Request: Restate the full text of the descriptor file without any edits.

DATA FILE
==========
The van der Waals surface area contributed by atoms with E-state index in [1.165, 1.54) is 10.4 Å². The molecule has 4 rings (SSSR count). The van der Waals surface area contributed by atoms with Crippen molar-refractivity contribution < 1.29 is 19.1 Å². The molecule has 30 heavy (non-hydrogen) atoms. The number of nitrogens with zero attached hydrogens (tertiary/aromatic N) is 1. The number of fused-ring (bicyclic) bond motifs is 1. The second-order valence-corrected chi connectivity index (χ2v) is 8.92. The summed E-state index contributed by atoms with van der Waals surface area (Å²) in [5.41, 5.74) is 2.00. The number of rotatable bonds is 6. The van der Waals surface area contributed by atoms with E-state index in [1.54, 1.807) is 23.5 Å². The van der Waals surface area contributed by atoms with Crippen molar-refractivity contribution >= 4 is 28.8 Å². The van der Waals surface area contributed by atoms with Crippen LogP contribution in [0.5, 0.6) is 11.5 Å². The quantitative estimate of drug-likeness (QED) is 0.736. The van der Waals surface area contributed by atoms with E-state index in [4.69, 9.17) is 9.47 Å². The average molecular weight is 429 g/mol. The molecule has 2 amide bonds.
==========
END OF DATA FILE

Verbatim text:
The van der Waals surface area contributed by atoms with E-state index in [1.165, 1.54) is 10.4 Å². The molecule has 4 rings (SSSR count). The van der Waals surface area contributed by atoms with Crippen molar-refractivity contribution < 1.29 is 19.1 Å². The molecule has 30 heavy (non-hydrogen) atoms. The number of nitrogens with zero attached hydrogens (tertiary/aromatic N) is 1. The number of fused-ring (bicyclic) bond motifs is 1. The second-order valence-corrected chi connectivity index (χ2v) is 8.92. The summed E-state index contributed by atoms with van der Waals surface area (Å²) in [5.41, 5.74) is 2.00. The number of rotatable bonds is 6. The van der Waals surface area contributed by atoms with E-state index in [1.54, 1.807) is 23.5 Å². The van der Waals surface area contributed by atoms with Crippen molar-refractivity contribution >= 4 is 28.8 Å². The van der Waals surface area contributed by atoms with Crippen LogP contribution in [0.5, 0.6) is 11.5 Å². The quantitative estimate of drug-likeness (QED) is 0.736. The van der Waals surface area contributed by atoms with E-state index in [4.69, 9.17) is 9.47 Å². The average molecular weight is 429 g/mol. The molecule has 2 amide bonds.